When Lisa Flanary, executive coach and strategic planning partner at CO2 Partners, began her work with a CO2 to client to redefine their mission, vision, and values, company leadership couldn’t locate any documentation about the company purpose. No one, from entry-level employees to company leaders, could recall the company’s guiding philosophy—a glaring example of the lack of purpose for the company’s work.
After several days into the search, the mystery was solved. Lightly etched into the glass doors of an executive conference room, the mission statement was virtually unnoticeable and inaccessible. Certainly a case of unintentional blindness. This occurs when one fails to notice a readily visible yet unexpected visual stimulus in one’s sight. Most employees don’t frequent that part of the building. If they did, they were probably more worried about who was behind that door than what was on it. The company’s mission, vision, and values were lost on employees and leadership alike.
Examples like this are surprisingly common. Organizations often invest precious time and resources crafting mission statements that never do more than act as décor for lobbies and conference rooms. This sometimes happens because the framework is too high-level and idealistic to inspire concrete action. But purpose statements often don’t stick because organizations do a poor job at communicating them.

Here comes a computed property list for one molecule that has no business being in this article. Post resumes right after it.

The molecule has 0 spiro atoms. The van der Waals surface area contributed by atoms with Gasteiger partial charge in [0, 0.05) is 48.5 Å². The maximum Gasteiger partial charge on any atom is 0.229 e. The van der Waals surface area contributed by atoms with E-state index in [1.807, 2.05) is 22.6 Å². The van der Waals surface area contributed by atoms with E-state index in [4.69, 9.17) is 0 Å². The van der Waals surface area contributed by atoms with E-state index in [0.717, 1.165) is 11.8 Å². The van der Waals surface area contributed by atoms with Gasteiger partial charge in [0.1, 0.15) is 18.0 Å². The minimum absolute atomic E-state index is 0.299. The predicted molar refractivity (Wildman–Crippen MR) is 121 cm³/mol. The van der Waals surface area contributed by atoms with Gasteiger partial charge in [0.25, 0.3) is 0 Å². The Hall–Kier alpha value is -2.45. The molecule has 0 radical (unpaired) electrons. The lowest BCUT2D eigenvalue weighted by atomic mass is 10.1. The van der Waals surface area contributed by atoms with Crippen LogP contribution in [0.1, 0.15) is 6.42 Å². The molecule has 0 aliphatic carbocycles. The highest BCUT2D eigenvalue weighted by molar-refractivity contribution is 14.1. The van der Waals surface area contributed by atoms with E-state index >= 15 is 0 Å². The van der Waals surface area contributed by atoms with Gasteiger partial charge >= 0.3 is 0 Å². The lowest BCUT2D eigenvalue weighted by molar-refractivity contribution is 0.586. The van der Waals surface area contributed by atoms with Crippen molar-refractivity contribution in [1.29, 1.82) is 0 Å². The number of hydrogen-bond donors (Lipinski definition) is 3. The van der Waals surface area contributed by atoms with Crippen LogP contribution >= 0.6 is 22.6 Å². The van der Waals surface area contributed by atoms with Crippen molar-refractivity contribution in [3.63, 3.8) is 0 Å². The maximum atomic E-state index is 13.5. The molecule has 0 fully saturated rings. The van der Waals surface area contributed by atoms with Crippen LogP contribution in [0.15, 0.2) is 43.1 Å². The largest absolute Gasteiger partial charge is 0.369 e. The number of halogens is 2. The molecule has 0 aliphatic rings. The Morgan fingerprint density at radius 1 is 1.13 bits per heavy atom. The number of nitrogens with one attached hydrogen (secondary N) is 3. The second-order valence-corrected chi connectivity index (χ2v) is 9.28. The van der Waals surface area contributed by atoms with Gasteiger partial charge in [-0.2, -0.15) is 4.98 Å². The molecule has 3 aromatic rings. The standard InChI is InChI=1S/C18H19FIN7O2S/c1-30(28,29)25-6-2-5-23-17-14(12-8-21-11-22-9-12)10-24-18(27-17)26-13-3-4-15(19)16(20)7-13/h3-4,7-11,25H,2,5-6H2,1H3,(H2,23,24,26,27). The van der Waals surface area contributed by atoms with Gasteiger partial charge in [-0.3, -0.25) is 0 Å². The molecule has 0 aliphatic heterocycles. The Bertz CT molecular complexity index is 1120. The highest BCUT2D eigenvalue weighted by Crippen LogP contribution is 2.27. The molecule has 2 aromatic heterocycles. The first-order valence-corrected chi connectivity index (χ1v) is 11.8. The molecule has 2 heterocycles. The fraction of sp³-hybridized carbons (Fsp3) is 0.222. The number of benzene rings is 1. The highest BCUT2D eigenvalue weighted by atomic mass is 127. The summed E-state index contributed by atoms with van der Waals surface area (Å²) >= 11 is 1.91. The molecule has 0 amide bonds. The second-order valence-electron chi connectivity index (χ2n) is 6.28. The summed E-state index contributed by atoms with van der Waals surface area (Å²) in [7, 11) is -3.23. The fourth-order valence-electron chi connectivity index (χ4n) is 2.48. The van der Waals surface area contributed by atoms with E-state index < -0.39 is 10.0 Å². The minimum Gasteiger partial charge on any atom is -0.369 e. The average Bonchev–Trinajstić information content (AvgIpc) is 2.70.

Beyond words on walls, marketing materials, and internal communications, conveying a higher purpose requires a deep commitment to action from leaders.
“Mission, vision, and values must be communicated from the top, and leaders must lead from that platform,” explains Lisa. “If leadership isn’t consistent in modeling purpose, it will become invisible—just like the words on the conference room’s glass doors.”
Effectively communicating company purpose